Parachinar, the largest town in the Kurram tribal agency, was a small market center twelve years ago. Now it is a crowded city of 300,000, characterized by brutal concrete, electricity outages, water shortages, battles over property rights, and terrorism powered by guns that are filtering back into Pakistan from Afghanistan. When I asked the assistant political agent for Kurram, Massoud Urrahma, if military rule had made a difference, he replied dismissively, "Whether the government in Islamabad is military or democratic doesn't matter. We have no civil law here—only Pashtoon tribal law."
The Pashtoon population of Kurram is split between Sunnis and Shias. In September of 1996 a gun battle among teenage members of the two rival Muslim sects escalated into a communal war in which more than 200 people were killed and women and children were kidnapped. A paramilitary official said that the atrocities were out of "the Stone Age"; militants even executed out-of-towners who were staying at a local hotel.
Now the situation in Parachinar is peaceful but extremely tense. Paramilitaries guard the streets around the Sunni and Shia mosques, which stand nearly side by side, their minarets scarred by bullet holes. Only a few weeks before my visit seventeen people had been killed in violence between Sunnis and Shias in another tribal region of the North-West Frontier.
"The Shias are eighty percent of the Kurram agency,"the Shia leader in Parachinar, Mohammed Anwar, told me. "The problems have all been caused by Afghan refugees who support the Sunnis."Yet the Sunni leader, Haji Asghar Din, claims that 75 percent of the local population is Sunni. He told me that Sunnis cannot buy land from Shias—"so how can we consider them our brothers?" The only certainty is that Parachinar, hemmed in by the Safed Koh Mountains on the Afghan border, has little more room to expand. A high birth rate and a flood of Afghan refugees have intensified the property conflicts. Population growth has also weakened the power of tribal elders and created extremist youth factions. The lack of water and electricity has increased anger. Meanwhile, the government schools are abysmal—often without teachers, books, and roofs. The poor, who form the overwhelming majority, cannot afford the private academies, so they send their children to Sunni and Shia madrassas, where students are well cared for and indoctrinated with sectarian beliefs.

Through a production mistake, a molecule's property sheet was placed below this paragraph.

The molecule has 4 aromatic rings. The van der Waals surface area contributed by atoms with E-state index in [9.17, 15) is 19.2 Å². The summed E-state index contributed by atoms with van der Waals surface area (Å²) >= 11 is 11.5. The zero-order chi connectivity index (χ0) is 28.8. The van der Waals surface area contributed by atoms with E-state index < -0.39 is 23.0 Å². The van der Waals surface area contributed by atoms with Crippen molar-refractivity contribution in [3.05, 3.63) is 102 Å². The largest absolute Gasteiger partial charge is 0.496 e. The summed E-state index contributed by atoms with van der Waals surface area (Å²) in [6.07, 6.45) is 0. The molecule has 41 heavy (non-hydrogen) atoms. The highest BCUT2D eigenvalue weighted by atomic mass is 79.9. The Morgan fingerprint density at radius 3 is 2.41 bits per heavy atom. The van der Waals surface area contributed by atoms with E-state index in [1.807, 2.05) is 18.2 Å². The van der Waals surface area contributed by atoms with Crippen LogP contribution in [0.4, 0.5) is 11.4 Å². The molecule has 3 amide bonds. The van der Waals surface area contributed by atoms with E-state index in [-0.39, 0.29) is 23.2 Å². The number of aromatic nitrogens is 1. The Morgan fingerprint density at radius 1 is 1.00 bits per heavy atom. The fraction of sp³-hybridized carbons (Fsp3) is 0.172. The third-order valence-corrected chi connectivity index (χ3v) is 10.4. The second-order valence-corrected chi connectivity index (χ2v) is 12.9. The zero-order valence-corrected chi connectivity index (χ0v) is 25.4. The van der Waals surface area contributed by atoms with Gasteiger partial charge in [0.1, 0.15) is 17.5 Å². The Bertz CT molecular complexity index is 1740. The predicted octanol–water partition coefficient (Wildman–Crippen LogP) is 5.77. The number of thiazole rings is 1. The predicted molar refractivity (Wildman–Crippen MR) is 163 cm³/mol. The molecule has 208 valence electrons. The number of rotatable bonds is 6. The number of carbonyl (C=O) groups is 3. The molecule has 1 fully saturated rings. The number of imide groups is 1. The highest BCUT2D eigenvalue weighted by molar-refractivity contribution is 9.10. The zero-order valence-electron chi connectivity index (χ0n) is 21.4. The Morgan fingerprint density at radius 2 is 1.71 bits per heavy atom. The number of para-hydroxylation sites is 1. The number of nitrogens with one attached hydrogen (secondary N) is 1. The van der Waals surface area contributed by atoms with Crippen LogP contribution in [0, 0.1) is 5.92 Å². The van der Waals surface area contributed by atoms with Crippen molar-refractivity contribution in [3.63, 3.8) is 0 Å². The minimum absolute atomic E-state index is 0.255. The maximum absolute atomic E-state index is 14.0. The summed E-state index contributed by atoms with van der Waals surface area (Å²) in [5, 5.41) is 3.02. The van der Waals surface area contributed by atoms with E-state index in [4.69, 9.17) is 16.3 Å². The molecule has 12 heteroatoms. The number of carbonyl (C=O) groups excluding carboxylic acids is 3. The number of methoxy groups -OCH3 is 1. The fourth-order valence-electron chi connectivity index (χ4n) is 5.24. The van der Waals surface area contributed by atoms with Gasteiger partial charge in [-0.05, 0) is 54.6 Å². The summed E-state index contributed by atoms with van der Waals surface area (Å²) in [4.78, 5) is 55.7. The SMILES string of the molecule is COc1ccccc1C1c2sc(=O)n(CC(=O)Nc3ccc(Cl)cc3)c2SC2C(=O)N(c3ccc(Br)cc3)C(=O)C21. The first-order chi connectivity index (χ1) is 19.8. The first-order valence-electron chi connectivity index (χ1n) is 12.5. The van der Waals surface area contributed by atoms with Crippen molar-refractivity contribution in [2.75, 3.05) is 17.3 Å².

Every person I interviewed was sullen and reticent. One day a crowd of men surrounded me and led me to the back of a pharmacy, where they took turns denouncing America and telling me that the Taliban were good because they had restored security to Afghanistan, ending mujahideen lawlessness. The "external hand of India" was to blame for the local troubles between Sunnis and Shias here, I was told. Conspiracy theories, I have noticed, are inflamed by illiteracy: people who can't read rely on hearsay. In Pakistan the adult literacy rate is below 33 percent. In the tribal areas it is below that. As for the percentage of women in Parachinar who can read, I heard figures as low as two percent; nobody really knows.
Tribal and religious unrest in Pakistan is aggravated by terrible living conditions and divisive nationalisms. These are most clearly seen in Karachi, far to the south, on the Arabian Sea. Traditionless, dysfunctional, and unstable, Karachi is an unfortunately apt metaphor for Pakistan's general condition. Only a quarter of the 14 million residents are native to Sind, the region around Karachi, and are themselves migrants from the drought-stricken interior. The rest are immigrants from elsewhere on the Subcontinent. At least a quarter of the populace lives in katchiabaadis, "temporary houses" built haphazardly of corrugated iron, cinder blocks, wattle, burlap, and cardboard, with stones and tires anchoring their rattling roofs. Vistas of these houses go on for miles. Some katchiabaadi neighborhoods have existed for decades; they have shops, teahouses, and makeshift playgrounds. Goats wander everywhere. Children and adults sift through mounds of garbage in search of items to recycle. "The water situation is getting worse; electricity and other infrastructure are hopeless," a foreign expert told me. "The entire foundation of life here is imploding—except, of course, in the neighborhoods where people have lots of money."